Inside, United Seniors of Oakland and Alameda County has taken up residence. Serving 2,000 Alameda County seniors for 25 years, United Seniors has turned the space into an information clearinghouse, meeting room, and office. The walls are covered with colored fliers advertising classes on a variety of subjects for seniors, from taking mass transit to avoiding pill overdoses.

The back meeting room is always packed for board meetings and presentations. Sue Taylor, chief of senior outreach for Harborside Health Center, recalled meeting with seniors there in February. Taylor, a 64-year-old African-American mother of three, who says she’s “very healthy,” said she found the reception at the center to be rather hostile. “They received me with their hands crossed and arms folded, like, ‘I’m not going to let anyone in and let them tell me nothing about marijuana.’

“Most are African American, and they see this as a touchy subject,” she said of the seniors who come to the center. “A lot of our young men are strung out on heavy drugs and unless they are educated, they don’t know that marijuana is totally different.”

As a lifelong motivational speaker on nutrition and wellness, Taylor knew what to say. “I went in there and I spoke to them about what pharmaceutical drugs are doing to the baby boomers and our population and how many boomers I’ve lost to pharmaceutical drugs,” she said. “I just want people not to shut their doors on it, to look at the facts about the medical benefits it can bring to them.’

Taylor doesn’t smoke pot, but she uses a cannabis rub on her sore knees. And if she can’t sleep, she’ll use some tincture under the tongue. She became an advocate after her son tried to get her to open a dispensary with him. They didn’t open one, but she learned about the plant, and then she saw more and more cancer patients using it safely and effectively.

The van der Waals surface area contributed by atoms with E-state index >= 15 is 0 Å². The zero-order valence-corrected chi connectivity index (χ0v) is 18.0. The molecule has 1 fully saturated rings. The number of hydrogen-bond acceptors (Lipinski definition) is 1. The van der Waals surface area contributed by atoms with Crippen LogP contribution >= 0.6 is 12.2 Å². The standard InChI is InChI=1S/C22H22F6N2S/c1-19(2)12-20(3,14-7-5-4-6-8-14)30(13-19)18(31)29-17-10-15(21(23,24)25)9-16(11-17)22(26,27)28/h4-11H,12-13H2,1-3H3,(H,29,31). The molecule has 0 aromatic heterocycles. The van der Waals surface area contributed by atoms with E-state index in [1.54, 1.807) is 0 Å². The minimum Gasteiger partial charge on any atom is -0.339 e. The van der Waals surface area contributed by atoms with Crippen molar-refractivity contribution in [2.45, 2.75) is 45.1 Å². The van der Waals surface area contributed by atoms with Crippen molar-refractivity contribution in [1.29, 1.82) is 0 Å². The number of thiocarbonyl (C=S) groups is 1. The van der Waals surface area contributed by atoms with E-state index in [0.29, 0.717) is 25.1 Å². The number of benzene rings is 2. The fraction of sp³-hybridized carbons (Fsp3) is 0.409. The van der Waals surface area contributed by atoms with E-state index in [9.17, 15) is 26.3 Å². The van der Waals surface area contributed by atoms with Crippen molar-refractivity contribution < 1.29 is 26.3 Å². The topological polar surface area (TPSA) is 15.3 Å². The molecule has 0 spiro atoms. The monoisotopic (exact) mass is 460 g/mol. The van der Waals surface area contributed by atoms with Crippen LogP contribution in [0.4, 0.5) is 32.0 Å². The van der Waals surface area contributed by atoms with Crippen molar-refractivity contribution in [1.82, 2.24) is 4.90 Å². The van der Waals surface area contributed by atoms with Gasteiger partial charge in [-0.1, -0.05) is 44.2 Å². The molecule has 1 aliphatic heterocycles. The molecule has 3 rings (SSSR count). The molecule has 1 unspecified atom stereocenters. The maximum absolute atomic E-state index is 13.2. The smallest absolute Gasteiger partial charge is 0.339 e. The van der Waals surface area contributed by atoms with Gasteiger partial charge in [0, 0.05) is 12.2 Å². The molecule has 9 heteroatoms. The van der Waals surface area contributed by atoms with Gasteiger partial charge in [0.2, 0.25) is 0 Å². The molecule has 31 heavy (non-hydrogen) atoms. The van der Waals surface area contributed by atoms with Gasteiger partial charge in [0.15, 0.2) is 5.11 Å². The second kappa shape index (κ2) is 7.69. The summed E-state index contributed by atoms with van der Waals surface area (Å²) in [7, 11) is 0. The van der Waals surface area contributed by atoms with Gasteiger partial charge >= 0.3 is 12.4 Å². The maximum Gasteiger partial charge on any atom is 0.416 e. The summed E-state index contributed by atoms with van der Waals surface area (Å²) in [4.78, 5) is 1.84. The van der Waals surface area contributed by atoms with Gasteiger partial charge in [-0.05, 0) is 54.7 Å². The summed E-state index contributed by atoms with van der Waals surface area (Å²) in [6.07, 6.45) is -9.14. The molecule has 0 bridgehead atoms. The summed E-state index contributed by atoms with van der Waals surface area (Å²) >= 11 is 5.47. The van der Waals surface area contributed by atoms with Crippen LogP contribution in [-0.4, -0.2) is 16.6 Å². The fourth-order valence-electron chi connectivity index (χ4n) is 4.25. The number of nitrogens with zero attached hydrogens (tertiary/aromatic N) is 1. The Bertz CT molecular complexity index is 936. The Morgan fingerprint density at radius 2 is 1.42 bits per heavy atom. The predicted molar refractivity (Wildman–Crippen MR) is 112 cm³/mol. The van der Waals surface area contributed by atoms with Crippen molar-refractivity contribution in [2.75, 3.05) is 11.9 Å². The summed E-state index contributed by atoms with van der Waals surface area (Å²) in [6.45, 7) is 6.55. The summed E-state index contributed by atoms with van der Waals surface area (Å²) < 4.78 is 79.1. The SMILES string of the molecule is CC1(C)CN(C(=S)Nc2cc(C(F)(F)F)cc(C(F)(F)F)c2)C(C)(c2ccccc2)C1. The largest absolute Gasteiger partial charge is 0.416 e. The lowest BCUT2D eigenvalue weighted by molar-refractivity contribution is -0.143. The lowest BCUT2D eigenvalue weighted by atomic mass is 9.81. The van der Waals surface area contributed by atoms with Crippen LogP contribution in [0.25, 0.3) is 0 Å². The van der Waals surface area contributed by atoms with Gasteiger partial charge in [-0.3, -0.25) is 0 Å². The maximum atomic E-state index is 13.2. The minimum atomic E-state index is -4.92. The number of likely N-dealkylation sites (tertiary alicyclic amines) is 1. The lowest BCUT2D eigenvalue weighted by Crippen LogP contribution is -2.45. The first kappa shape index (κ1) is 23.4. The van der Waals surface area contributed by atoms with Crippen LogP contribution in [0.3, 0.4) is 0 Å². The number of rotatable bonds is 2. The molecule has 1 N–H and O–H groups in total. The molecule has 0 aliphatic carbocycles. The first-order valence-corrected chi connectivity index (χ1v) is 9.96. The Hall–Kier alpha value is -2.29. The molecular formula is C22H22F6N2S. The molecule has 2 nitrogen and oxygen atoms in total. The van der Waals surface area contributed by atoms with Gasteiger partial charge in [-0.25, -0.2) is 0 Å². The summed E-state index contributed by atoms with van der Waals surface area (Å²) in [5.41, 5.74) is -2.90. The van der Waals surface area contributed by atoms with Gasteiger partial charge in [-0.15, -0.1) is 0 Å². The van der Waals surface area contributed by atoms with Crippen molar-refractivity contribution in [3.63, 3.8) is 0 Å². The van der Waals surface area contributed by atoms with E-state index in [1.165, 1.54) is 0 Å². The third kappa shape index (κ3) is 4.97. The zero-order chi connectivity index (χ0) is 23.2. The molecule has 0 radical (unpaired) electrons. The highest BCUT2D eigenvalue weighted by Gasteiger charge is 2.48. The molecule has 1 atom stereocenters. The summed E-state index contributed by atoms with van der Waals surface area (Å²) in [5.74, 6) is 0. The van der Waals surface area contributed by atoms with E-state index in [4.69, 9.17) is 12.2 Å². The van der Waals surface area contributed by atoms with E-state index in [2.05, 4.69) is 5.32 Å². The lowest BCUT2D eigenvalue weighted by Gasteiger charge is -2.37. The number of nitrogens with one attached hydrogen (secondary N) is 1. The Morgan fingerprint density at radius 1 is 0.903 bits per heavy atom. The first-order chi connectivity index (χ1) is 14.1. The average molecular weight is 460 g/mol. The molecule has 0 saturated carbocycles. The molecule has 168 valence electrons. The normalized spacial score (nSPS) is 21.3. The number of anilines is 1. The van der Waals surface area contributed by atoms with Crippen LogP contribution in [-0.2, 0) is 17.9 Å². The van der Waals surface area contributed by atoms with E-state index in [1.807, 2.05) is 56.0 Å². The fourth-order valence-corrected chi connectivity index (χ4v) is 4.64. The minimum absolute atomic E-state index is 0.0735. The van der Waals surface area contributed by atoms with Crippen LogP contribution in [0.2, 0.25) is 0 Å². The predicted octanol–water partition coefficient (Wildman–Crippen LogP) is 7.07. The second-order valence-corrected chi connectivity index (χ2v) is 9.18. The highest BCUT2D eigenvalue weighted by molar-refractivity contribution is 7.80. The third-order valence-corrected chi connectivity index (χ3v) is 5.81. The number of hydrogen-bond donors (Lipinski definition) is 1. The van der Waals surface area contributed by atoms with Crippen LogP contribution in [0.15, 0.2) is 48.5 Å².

Taylor, who has lived in the Oakland hills for more than thirty years, connects with many seniors who are wary about trying pot because she doesn’t look like a stoner. She went to Catholic school as a girl and went on to become a principal at two schools. Her three sons also went to Catholic schools before attending college. “We’re a pretty middle-class family,” she said.

When Taylor finished her presentation at the center, the board of directors of United Seniors voted unanimously to partner with Harborside on education and outreach. Taylor said that members of the center started telling her “one after another how their husband or themselves were hooked on certain drugs and couldn’t get off, and the side effects. They were prescribed two pills a day, but taking a total of thirteen pills from the side effects of the two. I had three people in that group come up to me and say, ‘I use marijuana. It’s the only way I can survive. Nobody in the group knew that.”

United Seniors added Harborside pamphlets to their shelves and invited Taylor and Harborside to their annual Health Fair at the Oakland Zoo in July. United Seniors board member Karen Smulevitz said she had smoked pot as a young adult, but stopped when she got older. She raised three kids in Oakland, and has lived in town for forty years. “I got to be a PTA mom,” she said.

Thin, with long white hair, sharp eyes, and a sweet smile, Smulevitz said two doctors have recommended cannabis to her but she hasn’t sought it out. “I have a great problem with insomnia,” she said. “I go a long time without sleeping. I’ll sleep an hour, then that’s it the whole night. Then I’m dragging during the day and I’ll take a nap because I can’t stay up any longer.

“I’m thinking of using cannabis because I’m afraid of sleeping pills,” she continued. “I’ve tried them and I don’t like them. I don’t like the way they control your body. Cannabis is natural. It’s not some chemical manufactured in a factory. I’m more afraid of that kind of thing.”